JASPER, Tenn. — Shortly after Marion County sheriff’s deputies made a second arrest in the case of vandalism at Marion County High School’s football field house, the school relieved a third assistant coach of his coaching duties this afternoon and self-reported its football program for a major TSSAA practice violation.
According to Marion County schools superintendent Mark Griffith, Tim Starkey, a first-year assistant with the Warriors, was relieved of his coaching duties, effective immediately. Neither Griffith nor sheriff’s deputies would confirm or deny if Starkey also will be charged with the vandalism at the school or other charges.
Earlier this afternoon, MCHS teacher and assistant coach Joe Dan Gudger became the second staff member in less than a week to be arrested on charges of vandalism of $1,000-$10,000. He joined Warriors assistant Michael Schmitt, who was arrested last Wednesday following a joint investigation by the county sheriff’s department and Jasper police. Gudger was also charged with possession of alcohol on school property today.
Following Schmitt’s arrest, county investigators were able to pull his cell phone records and discovered conversations between him and other coaches discussing painting the field house and making it look like South Pittsburg supporters were the culprits.
The vandalism charges stem from the school’s field house and other property being spray-painted with vulgarities and having trash strewn over the parking lot during the early-morning hours of Nov. 1. Officers involved believe the vandalism was an attempt to inspire the Marion County football team before its game against county rival South Pittsburg that night. However, the Pirates won the game 35-17.
Also today, Marion County school administrators self-reported a TSSAA violation for having a non-student athlete suit up and practice with the team. According to the same cell phone records police used to arrest Gudger, it was discovered that former South Pittsburg all-state running back Raquis Hale was paid to show up for “several” practices to help Marion players prepare for South Pittsburg’s speed advantage.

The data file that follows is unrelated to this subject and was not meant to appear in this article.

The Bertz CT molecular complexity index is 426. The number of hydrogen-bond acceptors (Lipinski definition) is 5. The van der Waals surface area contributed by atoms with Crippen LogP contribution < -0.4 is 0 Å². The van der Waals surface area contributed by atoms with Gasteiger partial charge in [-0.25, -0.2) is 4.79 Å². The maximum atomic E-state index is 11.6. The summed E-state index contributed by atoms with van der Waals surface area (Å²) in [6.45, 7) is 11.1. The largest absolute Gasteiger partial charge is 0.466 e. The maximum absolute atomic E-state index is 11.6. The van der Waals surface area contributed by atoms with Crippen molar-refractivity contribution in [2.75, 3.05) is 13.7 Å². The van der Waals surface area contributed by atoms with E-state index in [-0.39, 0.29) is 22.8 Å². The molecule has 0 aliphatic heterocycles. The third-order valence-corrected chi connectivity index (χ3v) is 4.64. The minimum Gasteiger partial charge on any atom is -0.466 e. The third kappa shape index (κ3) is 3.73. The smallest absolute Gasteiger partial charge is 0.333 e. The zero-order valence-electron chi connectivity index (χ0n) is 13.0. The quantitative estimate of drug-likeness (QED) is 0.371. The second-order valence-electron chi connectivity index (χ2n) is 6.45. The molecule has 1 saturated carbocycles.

“We have evidence that shows that was factual,” Griffith said. “We have discovered that having [Hale] come in to practice with the team did happen, and myself and [MCHS] school principal Larry Ziegler have notified the TSSAA that he was used to practice with the Marion football team for at least the week of the South Pittsburg game.”
According to TSSAA executive director Bernard Childress, having someone who is not a member of the coaching staff, and is a former college athlete, practice with the team is considered a “major” violation.
“It definitely is a violation of the rules,” Childress said. “We will set the appropriate penalty for those violations at the proper time. That will come after the criminal investigation is closed.”
Practice violations typically result in having one week of practice taken away for every individual day the violation occurred.
One sheriff’s department official said the investigation is continuing and that more charges could be coming, as early as Wednesday. He would neither confirm nor deny whether other members of the Marion County coaching staff were involved.
Contact Stephen Hargis at email@example.com or 423-757-6293.
Stephen has covered local sports in the tri-state area for more than 24 years, having been with the Times Free Press since its inception, and has been an assistant sports editor since 2005. Stephen is among the most decorated writers in the TFP’s newsroom, winning numerous state, regional and national writing awards, including seven in 2013 and a combined 12 in the last two years. He was named one of the top 10 sports writers ...